- Grilled cheese sandwiches. Try sneaking some spinach into one!
- Bean and cheese quesadillas on whole wheat tortillas -- You can mix it up between black beans and pinto beans to keep things interesting.
- Pan-seared tilapia with garlic and basil -- I've done this a few times for him but need to do it more. I don't like fish but I wish I did so I'm determined to let him get a taste for it. I don't want my food preferences to determine his.
- I do fresh veggies when I have them on hand like broccoli, cauliflower, bell peppers, zucchini, sweet potatoes, etc. but a lot of the time I use canned vegetables for the convenience factor. I just make sure to buy the "No Salt Added" version and I also rinse the vegetables before I put them in the pot to cook. Some of Wilder's favorites are green beans, lima beans, garbanzo beans, black beans, and pinto beans.
- Here's something that's going to sound weird but it's actually really good: applesauce and cottage cheese mixed together. My mom always gave it to me as a child and I thought it was perfectly normal but apparently not everyone else in the world eats this yummy combination... but they should! Or you should at least try it on your baby. The sweet of the applesauce and the sort of salty of the cottage cheese is so good together. Plus you get a fruit and a dairy in one bowl!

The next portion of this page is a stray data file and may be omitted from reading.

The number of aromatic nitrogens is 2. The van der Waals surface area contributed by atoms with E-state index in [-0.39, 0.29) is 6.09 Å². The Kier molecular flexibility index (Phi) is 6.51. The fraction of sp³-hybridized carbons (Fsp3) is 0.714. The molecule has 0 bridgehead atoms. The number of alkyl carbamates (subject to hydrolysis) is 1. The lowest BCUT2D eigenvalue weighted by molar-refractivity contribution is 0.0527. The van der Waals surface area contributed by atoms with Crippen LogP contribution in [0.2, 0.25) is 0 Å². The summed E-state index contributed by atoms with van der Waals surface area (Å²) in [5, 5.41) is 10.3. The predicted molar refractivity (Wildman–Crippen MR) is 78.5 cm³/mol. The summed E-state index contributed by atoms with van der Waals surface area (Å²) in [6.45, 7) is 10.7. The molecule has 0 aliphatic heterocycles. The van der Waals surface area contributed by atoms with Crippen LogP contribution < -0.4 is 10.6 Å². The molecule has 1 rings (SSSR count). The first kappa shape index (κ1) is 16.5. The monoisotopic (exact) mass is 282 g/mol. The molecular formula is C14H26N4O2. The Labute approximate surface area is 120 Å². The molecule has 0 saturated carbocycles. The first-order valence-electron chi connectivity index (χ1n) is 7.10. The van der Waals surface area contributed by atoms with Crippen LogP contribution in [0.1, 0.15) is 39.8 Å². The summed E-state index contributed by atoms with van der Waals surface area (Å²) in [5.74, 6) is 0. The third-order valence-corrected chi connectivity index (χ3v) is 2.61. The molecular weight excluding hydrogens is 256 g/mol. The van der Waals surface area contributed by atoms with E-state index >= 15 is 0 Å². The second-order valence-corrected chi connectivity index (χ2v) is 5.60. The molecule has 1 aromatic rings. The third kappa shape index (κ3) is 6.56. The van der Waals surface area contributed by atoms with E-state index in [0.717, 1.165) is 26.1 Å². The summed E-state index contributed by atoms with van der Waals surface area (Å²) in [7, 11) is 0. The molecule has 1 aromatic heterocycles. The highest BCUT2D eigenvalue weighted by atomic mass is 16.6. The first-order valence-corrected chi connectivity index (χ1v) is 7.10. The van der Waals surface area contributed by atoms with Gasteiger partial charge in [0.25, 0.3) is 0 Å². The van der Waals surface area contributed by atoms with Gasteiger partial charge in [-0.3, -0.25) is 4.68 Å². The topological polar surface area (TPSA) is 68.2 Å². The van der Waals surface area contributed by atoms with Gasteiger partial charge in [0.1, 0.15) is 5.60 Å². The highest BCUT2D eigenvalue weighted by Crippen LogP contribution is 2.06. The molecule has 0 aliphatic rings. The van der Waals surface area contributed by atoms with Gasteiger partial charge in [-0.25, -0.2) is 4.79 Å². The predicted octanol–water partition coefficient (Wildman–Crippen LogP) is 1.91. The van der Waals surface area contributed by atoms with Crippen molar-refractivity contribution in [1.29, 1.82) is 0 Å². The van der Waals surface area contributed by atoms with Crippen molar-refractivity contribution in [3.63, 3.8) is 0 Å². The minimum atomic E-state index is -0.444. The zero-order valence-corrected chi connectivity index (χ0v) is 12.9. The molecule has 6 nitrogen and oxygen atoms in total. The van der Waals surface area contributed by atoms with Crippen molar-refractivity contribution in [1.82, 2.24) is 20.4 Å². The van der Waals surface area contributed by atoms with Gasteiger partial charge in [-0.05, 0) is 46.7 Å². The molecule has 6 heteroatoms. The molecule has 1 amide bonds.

- Fruit he is able to eat and not have a reaction to are apple slices and applesauce (I love these GoGo Squeez applesauce packets. So convenient to just throw one in my purse!), grapes, cantaloupe, bananas, and kiwi.
- For snacks lately we've been doing Kashi soft cereal bars, applesauce, raisins, fruit, slices of cheese, YoBaby yogurt, Crispix, multigrain Cheerios, and goldfish. I'm not a big snack eater myself so I've always had trouble coming up with snacks for him. I copy what my friend Rachel does a lot in this area and I'm also open to any suggestions from you in this department :)